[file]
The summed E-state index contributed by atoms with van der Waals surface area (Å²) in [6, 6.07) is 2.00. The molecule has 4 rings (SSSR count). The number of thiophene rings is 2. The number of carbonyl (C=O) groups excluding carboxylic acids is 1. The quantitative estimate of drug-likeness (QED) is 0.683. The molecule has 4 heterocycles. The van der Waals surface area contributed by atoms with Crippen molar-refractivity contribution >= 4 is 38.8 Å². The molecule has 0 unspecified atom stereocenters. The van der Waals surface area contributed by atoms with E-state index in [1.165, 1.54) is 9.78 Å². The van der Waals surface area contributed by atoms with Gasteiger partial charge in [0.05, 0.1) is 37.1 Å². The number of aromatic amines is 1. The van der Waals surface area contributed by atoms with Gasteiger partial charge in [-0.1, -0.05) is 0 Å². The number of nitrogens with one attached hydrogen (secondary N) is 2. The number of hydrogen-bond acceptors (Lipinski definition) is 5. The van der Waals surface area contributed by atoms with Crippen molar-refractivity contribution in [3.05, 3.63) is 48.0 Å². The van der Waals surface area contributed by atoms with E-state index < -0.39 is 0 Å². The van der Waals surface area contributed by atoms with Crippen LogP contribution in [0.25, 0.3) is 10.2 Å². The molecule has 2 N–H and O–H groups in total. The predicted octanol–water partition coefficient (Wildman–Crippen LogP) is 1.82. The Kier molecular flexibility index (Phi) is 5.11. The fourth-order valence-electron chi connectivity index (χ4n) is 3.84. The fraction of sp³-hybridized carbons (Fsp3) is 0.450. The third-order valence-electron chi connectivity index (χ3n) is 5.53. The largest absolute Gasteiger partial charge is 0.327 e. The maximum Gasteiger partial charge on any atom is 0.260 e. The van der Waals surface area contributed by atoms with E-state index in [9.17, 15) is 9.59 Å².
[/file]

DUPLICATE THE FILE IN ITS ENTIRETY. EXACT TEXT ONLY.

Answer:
The summed E-state index contributed by atoms with van der Waals surface area (Å²) in [6, 6.07) is 2.00. The molecule has 4 rings (SSSR count). The number of thiophene rings is 2. The number of carbonyl (C=O) groups excluding carboxylic acids is 1. The quantitative estimate of drug-likeness (QED) is 0.683. The molecule has 4 heterocycles. The van der Waals surface area contributed by atoms with Crippen molar-refractivity contribution >= 4 is 38.8 Å². The molecule has 0 unspecified atom stereocenters. The van der Waals surface area contributed by atoms with E-state index in [1.165, 1.54) is 9.78 Å². The van der Waals surface area contributed by atoms with Gasteiger partial charge in [0.05, 0.1) is 37.1 Å². The number of aromatic amines is 1. The van der Waals surface area contributed by atoms with Gasteiger partial charge in [-0.1, -0.05) is 0 Å². The number of nitrogens with one attached hydrogen (secondary N) is 2. The number of hydrogen-bond acceptors (Lipinski definition) is 5. The van der Waals surface area contributed by atoms with Crippen molar-refractivity contribution in [3.05, 3.63) is 48.0 Å². The van der Waals surface area contributed by atoms with E-state index < -0.39 is 0 Å². The van der Waals surface area contributed by atoms with Crippen LogP contribution in [0.25, 0.3) is 10.2 Å². The molecule has 2 N–H and O–H groups in total. The predicted octanol–water partition coefficient (Wildman–Crippen LogP) is 1.82. The Kier molecular flexibility index (Phi) is 5.11. The fourth-order valence-electron chi connectivity index (χ4n) is 3.84. The fraction of sp³-hybridized carbons (Fsp3) is 0.450. The third-order valence-electron chi connectivity index (χ3n) is 5.53. The largest absolute Gasteiger partial charge is 0.327 e. The maximum Gasteiger partial charge on any atom is 0.260 e. The van der Waals surface area contributed by atoms with E-state index in [9.17, 15) is 9.59 Å².